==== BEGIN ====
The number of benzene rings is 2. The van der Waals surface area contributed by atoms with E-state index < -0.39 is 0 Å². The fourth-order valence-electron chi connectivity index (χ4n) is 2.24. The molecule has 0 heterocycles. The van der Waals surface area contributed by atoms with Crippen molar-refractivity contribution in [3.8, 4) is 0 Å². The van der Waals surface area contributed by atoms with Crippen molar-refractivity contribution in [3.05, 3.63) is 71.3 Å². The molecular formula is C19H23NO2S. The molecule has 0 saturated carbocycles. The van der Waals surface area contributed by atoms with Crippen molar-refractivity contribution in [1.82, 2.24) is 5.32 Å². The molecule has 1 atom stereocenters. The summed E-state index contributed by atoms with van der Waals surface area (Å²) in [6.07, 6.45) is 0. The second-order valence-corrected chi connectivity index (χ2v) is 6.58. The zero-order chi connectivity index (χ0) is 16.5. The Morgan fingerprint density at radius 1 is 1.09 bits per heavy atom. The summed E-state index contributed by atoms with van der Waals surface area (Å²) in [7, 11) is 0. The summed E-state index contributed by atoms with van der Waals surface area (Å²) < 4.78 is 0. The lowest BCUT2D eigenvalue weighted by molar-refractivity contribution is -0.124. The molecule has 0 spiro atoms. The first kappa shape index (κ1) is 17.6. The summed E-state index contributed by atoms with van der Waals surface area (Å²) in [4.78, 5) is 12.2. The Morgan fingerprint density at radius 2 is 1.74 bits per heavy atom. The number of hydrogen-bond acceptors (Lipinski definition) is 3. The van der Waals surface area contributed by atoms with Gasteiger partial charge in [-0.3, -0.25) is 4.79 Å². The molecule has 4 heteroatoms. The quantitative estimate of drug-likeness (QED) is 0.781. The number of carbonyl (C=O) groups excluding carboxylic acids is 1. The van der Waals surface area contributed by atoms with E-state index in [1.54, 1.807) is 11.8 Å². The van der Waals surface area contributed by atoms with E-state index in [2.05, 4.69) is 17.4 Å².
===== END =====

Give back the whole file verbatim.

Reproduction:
The number of benzene rings is 2. The van der Waals surface area contributed by atoms with E-state index < -0.39 is 0 Å². The fourth-order valence-electron chi connectivity index (χ4n) is 2.24. The molecule has 0 heterocycles. The van der Waals surface area contributed by atoms with Crippen molar-refractivity contribution in [3.8, 4) is 0 Å². The van der Waals surface area contributed by atoms with Crippen molar-refractivity contribution in [3.05, 3.63) is 71.3 Å². The molecular formula is C19H23NO2S. The molecule has 0 saturated carbocycles. The van der Waals surface area contributed by atoms with Crippen molar-refractivity contribution in [1.82, 2.24) is 5.32 Å². The molecule has 1 atom stereocenters. The summed E-state index contributed by atoms with van der Waals surface area (Å²) in [6.07, 6.45) is 0. The second-order valence-corrected chi connectivity index (χ2v) is 6.58. The zero-order chi connectivity index (χ0) is 16.5. The Morgan fingerprint density at radius 1 is 1.09 bits per heavy atom. The summed E-state index contributed by atoms with van der Waals surface area (Å²) in [7, 11) is 0. The summed E-state index contributed by atoms with van der Waals surface area (Å²) < 4.78 is 0. The lowest BCUT2D eigenvalue weighted by molar-refractivity contribution is -0.124. The molecule has 0 spiro atoms. The first kappa shape index (κ1) is 17.6. The summed E-state index contributed by atoms with van der Waals surface area (Å²) in [4.78, 5) is 12.2. The Morgan fingerprint density at radius 2 is 1.74 bits per heavy atom. The number of hydrogen-bond acceptors (Lipinski definition) is 3. The van der Waals surface area contributed by atoms with Gasteiger partial charge in [-0.3, -0.25) is 4.79 Å². The molecule has 4 heteroatoms. The quantitative estimate of drug-likeness (QED) is 0.781. The number of carbonyl (C=O) groups excluding carboxylic acids is 1. The van der Waals surface area contributed by atoms with E-state index in [1.54, 1.807) is 11.8 Å². The van der Waals surface area contributed by atoms with E-state index in [2.05, 4.69) is 17.4 Å².